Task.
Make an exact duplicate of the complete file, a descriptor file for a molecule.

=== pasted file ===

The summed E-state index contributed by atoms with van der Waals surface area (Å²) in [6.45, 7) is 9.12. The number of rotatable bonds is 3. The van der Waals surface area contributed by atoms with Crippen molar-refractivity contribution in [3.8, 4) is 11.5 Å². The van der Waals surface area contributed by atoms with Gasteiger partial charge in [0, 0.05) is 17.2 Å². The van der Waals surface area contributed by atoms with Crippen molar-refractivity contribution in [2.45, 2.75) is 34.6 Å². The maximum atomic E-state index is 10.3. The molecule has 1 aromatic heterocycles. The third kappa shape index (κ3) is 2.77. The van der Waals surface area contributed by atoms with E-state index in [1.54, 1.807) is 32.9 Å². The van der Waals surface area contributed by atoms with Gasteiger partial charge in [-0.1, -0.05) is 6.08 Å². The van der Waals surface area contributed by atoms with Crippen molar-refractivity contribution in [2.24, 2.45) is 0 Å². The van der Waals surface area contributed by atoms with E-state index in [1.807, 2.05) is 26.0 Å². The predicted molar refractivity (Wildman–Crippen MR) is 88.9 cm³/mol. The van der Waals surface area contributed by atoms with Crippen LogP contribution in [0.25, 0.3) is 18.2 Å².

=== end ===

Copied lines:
The summed E-state index contributed by atoms with van der Waals surface area (Å²) in [6.45, 7) is 9.12. The number of rotatable bonds is 3. The van der Waals surface area contributed by atoms with Crippen molar-refractivity contribution in [3.8, 4) is 11.5 Å². The van der Waals surface area contributed by atoms with Gasteiger partial charge in [0, 0.05) is 17.2 Å². The van der Waals surface area contributed by atoms with Crippen molar-refractivity contribution in [2.45, 2.75) is 34.6 Å². The maximum atomic E-state index is 10.3. The molecule has 1 aromatic heterocycles. The third kappa shape index (κ3) is 2.77. The van der Waals surface area contributed by atoms with E-state index in [1.54, 1.807) is 32.9 Å². The van der Waals surface area contributed by atoms with Gasteiger partial charge in [-0.1, -0.05) is 6.08 Å². The van der Waals surface area contributed by atoms with Crippen molar-refractivity contribution in [2.24, 2.45) is 0 Å². The van der Waals surface area contributed by atoms with E-state index in [1.807, 2.05) is 26.0 Å². The predicted molar refractivity (Wildman–Crippen MR) is 88.9 cm³/mol. The van der Waals surface area contributed by atoms with Crippen LogP contribution in [0.25, 0.3) is 18.2 Å².